Finning Sees May Dividend Increase on Repair-Unit ProfitShruti Date Singh and Christopher Donville
Finning International Inc., the world’s largest dealer of Caterpillar Inc. equipment, says it probably will boost its dividend as profit from the company’s service business bolsters the bottom line.
“It’s very reasonable to expect an increase in May” in Finning’s dividend, Chief Executive Officer Michael T. Waites said yesterday in an interview at the company’s Vancouver headquarters. “There is every reason to expect ongoing dividend growth -- good, solid dividend growth.”
Waites is trying to reassure investors after a 36 percent drop in Canadian fourth-quarter new-equipment sales and an 11 percent decline in its share price in the past 12 months. Companies in Canada, Finning’s biggest market by revenue, are cutting spending or delaying projects amid rising mining costs, while pipeline bottlenecks are depressing crude prices and cash flow among Alberta’s oil-sands producers, Waites said.
“I would expect people to be very cautious and drive productivity from existing operations,” Waites said. “We have a model which is seed, grow, harvest: You sell the machine, you seed the marketplace and you grow and harvest the parts business and rebuild.”
Some analysts are reserving judgment on Finning’s prospects.
Maintenance and rebuilding services are in demand after an “explosion in new equipment sales” since 2010, particularly in mining, Yuri Lynk, a Montreal-based analyst at Canaccord Financial Inc. who rates the shares a buy, said yesterday by phone. Still, the company will need to increase new-equipment sales at some point to boost product services, Lynk said.
Finning has paid a dividend since 1998, according to its website. The company said Feb. 13 its board approved a quarterly dividend of 14 cents a share payable on March 14. Finning may increase it to 15 cents in May, according to data compiled by Bloomberg.
Finning rose 0.2 percent to C$25.76 at the close in Toronto, giving it a market value of C$4.43 billion ($4.33 billion). The shares have risen 4.8 percent this year, less than a 12 percent return on the 21-company Standard & Poor’s/TSX Industrials index.
Finning is targeting a consolidated profit margin from earnings before interest and taxes this year of 9 percent to 10 percent, more than the 8.4 percent it achieved in the fourth quarter, through improvements in all three of its major regions, Waites said.
In the U.K. and Ireland, Finning expects the margin to increase to as much as 8 percent from 5.6 percent and is targeting a margin of as much as 11 percent in South America, up from 9.7 percent at the end of last year, he said. In Canada the goal is to increase the margin to as much as 10 percent from about 7.2 percent, Waites said.
“Most of the opportunity is in Canada,” he said.
As of June 30, there were 1,539 Caterpillar vehicles ranging from 400-ton trucks to large graders operating in Alberta’s oil sands, according to a slide presentation on Finning’s website. The company forecasts sales of another 647 units through to 2017.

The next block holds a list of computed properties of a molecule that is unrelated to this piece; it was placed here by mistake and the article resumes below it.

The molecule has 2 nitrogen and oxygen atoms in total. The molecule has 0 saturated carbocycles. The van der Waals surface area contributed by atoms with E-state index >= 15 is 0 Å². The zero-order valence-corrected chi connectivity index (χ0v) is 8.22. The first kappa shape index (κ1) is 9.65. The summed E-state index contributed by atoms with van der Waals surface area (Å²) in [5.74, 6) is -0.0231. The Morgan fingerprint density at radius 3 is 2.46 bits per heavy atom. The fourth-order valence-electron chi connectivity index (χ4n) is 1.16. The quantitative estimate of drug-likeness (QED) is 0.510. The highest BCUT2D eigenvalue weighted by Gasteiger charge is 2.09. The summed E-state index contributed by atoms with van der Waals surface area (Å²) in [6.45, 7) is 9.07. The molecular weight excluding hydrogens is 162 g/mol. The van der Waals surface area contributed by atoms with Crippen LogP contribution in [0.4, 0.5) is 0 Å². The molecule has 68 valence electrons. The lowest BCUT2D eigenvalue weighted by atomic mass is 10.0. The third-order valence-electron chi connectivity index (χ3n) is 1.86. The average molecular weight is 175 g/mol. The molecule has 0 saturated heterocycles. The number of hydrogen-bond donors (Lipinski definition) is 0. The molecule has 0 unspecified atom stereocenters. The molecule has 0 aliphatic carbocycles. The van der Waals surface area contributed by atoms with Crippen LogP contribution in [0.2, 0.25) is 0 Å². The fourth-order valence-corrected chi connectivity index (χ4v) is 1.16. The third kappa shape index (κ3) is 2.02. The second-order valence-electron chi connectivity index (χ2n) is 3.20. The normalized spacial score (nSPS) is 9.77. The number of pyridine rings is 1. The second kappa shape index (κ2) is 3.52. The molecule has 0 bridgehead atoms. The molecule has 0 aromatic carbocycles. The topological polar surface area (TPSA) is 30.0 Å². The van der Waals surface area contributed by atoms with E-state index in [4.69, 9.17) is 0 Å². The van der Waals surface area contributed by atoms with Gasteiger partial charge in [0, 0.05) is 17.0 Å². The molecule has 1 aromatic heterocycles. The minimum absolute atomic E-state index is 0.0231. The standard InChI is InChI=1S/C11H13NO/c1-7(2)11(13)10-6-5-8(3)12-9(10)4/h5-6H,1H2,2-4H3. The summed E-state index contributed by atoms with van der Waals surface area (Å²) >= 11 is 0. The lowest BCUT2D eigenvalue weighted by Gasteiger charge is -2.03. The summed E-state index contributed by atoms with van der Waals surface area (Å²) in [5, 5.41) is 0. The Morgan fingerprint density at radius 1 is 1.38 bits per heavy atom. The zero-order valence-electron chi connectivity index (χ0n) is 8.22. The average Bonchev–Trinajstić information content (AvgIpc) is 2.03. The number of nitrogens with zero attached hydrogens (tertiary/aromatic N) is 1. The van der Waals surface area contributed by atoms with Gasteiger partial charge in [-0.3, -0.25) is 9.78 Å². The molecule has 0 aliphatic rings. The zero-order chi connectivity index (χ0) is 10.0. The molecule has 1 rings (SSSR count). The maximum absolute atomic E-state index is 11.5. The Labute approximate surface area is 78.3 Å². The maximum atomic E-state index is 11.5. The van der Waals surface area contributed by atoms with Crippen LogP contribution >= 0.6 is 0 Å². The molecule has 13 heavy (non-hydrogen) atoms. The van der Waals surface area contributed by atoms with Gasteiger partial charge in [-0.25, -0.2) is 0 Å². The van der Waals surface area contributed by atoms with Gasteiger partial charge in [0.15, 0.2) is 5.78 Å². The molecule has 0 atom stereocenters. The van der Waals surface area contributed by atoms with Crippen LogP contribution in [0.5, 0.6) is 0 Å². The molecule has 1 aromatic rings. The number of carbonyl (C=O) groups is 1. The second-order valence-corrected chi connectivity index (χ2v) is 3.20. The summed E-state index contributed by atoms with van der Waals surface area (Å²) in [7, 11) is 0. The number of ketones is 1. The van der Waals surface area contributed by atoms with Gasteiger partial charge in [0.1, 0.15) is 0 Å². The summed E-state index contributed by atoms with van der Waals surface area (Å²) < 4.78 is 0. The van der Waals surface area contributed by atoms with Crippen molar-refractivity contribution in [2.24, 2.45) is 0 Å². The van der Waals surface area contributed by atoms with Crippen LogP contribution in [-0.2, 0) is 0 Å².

Waites said Finning’s profit margin on servicing and maintaining Caterpillar products for its customers in Canada is greater than from selling new equipment.
Lynk said new-equipment sales may rebound 11 percent in 2014 because of fleet replacement and recoveries in construction and mining after dropping an estimated 2.5 percent this year.
The services segment will help profit in 2013 and 2014, Lynk said. “Product services revenue is very resilient through different economic cycles,” he said.
Sara O’Brien, a Toronto-based analyst for Royal Bank of Canada who has the equivalent of a hold rating on Finning shares, said she’s not convinced Finning’s high expectations for services and maintenance are achievable this year.
“We are concerned that capital-expenditure budget cuts and project management in oil sands according to cash flow versus timelines has lessened demand in new and for high-margin overhaul business,” O’Brien said in a Feb. 13 note to clients.
While there is a temporary slowdown in countries such as China, long-term infrastructure needs in Asia will boost demand for copper, oil and coal, Waites said.
“There’s a strong base of demand,” Waites said. “We have to figure out how to pace with our customers.”
Copper mining in South America, particularly in Chile, is “very strong,” Waites said. South America makes up a little more than a third of the company’s business, up from less than a quarter five years ago.
Finning’s fourth-quarter net income rose 49 percent to C$105.4 million, or 61 cents a share, from C$70.6 million, or 41 cents, a year earlier, the company said Feb. 13.
Finning’s operating profit in Canada improved in 2012 and the dealer has expanded product support for the oil-sands industry with the opening of a new service center in Fort McKay, which is “ramping up faster” than initially anticipated, Waites said.
“Our intention is staying up on the food chain,” Waites said. “We go up the food chain, beyond a commodity business.”
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